• Mon
  • Jul 14, 2014
  • Updated: 7:51pm

Long-distance call

PUBLISHED : Sunday, 12 October, 2008, 12:00am
UPDATED : Sunday, 12 October, 2008, 12:00am

Shanghai-born entrepreneur David Jin thinks of himself as a 'developer of destinations', having built up his US$7 million, Las Vegas-based tourism business over 15 years. Last year saw the completion of his most ambitious project to date - a horse shoe-shaped cantilevered glass walkway jutting 21 metres over the rim of the Grand Canyon, which visitors can pay to walk on for an unrivalled view of the bottom of the canyon, 1,200 metres below.

It took nine years - six of which were spent convincing the Hualapai tribe to let him build the Grand Canyon Skywalk on a piece of their 400,000-hectare property - and millions of dollars to realise his vision. Jin and the tribe already had a partnership, having developed a helicopter ride from the top of the canyon to the bottom, and a boat tour along the Colorado River, through tribal land.

'The tribe deserves the utmost respect,' Jin says. 'Allowing outsiders to develop tours on sacred land is a delicate matter; but the alternative [for income] is setting up casinos, which we see has ended badly for other tribes. On my end, the patience and hard work has paid off.'

When Jin left Shanghai to seek his fortune in 1987, he was an ambitious 25-year-old. 'When I graduated from secondary school in Shanghai, I competed with 230,000 people for one of 50,000 spots in local universities and technical colleges. I ended up studying garment manufacturing.'

After he finished trade school, Jin set off for the United States to learn English, about which his family had mixed feelings. His grandmother said, 'Go have a look and if you don't like it, come straight back.'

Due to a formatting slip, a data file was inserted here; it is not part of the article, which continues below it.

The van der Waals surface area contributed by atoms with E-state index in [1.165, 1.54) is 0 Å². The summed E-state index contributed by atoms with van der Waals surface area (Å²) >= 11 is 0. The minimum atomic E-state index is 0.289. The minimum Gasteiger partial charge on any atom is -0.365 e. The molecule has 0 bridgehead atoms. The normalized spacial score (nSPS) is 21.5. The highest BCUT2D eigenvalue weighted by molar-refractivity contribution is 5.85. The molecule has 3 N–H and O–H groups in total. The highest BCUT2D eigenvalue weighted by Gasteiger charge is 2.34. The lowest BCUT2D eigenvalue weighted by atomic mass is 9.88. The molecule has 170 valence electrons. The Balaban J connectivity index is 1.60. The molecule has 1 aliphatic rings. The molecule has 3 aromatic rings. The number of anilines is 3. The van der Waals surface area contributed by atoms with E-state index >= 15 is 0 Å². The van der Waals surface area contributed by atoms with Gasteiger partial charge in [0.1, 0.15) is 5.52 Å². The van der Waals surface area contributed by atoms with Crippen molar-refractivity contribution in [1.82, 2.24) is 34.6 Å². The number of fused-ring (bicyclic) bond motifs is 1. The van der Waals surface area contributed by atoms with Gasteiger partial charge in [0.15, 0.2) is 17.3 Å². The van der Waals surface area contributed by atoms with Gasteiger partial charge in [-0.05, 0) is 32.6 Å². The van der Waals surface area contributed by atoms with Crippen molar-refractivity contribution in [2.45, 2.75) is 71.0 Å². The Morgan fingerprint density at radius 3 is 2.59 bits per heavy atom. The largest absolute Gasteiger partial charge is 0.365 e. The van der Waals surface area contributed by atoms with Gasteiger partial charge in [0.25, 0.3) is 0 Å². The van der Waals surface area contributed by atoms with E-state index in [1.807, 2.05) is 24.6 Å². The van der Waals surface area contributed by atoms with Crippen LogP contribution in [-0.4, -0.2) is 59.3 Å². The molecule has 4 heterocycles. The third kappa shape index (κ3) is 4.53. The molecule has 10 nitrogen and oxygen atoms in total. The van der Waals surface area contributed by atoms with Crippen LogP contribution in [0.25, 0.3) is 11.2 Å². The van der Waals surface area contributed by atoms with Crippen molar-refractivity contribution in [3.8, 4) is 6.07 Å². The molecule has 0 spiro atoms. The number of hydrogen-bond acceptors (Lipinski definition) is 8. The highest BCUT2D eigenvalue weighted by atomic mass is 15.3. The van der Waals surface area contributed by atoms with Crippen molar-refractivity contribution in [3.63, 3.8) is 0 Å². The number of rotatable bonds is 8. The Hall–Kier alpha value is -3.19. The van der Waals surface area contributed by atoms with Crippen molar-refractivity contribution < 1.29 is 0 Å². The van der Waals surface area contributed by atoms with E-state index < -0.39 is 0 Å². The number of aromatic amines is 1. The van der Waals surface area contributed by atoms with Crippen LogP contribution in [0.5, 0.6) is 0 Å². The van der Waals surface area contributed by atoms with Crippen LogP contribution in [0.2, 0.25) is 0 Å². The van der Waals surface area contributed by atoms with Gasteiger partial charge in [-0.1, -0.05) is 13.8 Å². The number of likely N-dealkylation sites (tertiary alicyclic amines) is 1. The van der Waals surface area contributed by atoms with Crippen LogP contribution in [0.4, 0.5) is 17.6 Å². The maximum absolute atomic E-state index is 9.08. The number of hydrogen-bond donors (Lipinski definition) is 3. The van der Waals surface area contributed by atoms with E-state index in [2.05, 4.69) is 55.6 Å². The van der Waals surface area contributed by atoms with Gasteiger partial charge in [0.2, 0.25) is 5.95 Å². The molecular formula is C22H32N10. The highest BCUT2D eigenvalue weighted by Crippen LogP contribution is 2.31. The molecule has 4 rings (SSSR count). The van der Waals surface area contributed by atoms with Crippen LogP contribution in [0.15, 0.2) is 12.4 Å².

'But in my mind, I wanted to try my best - not give up,' Jin recalls. 'And when I got here, I didn't have enough money to go back anyway - it was all about survival.'

He landed in San Francisco but was in Las Vegas within two weeks, 'because class credits there cost a fraction of California prices'.

To support himself while he studied, Jin found a job as busboy at a Chinese restaurant that catered to tour groups. The workaholic within was unleashed and before two months had elapsed, he had quit school to work full time, eventually moving up to management.

His first venture in the tourism industry was with a partner who 'donated' all the firm's money to casinos; so, in 1993, Jin struck out on his own, with Oriental Tours. The company caters to tourists from all corners; about 10 per cent come from Greater China.

Jin and his wife of 12 years have properties around the US but home is in Las Vegas. 'We live very close to the golf club, where I'm probably the only member who doesn't play.'

Jin is unperturbed by the economic recession. 'In terms of my creative, entrepreneurial spirit, I am American; but when it comes to money matters, I'm very Chinese: I spend the cash I have instead of living on credit; I don't play the stock market, nor would I ever allow my kids to; I've never sold a company and in the long run that has proven to give greater returns.'

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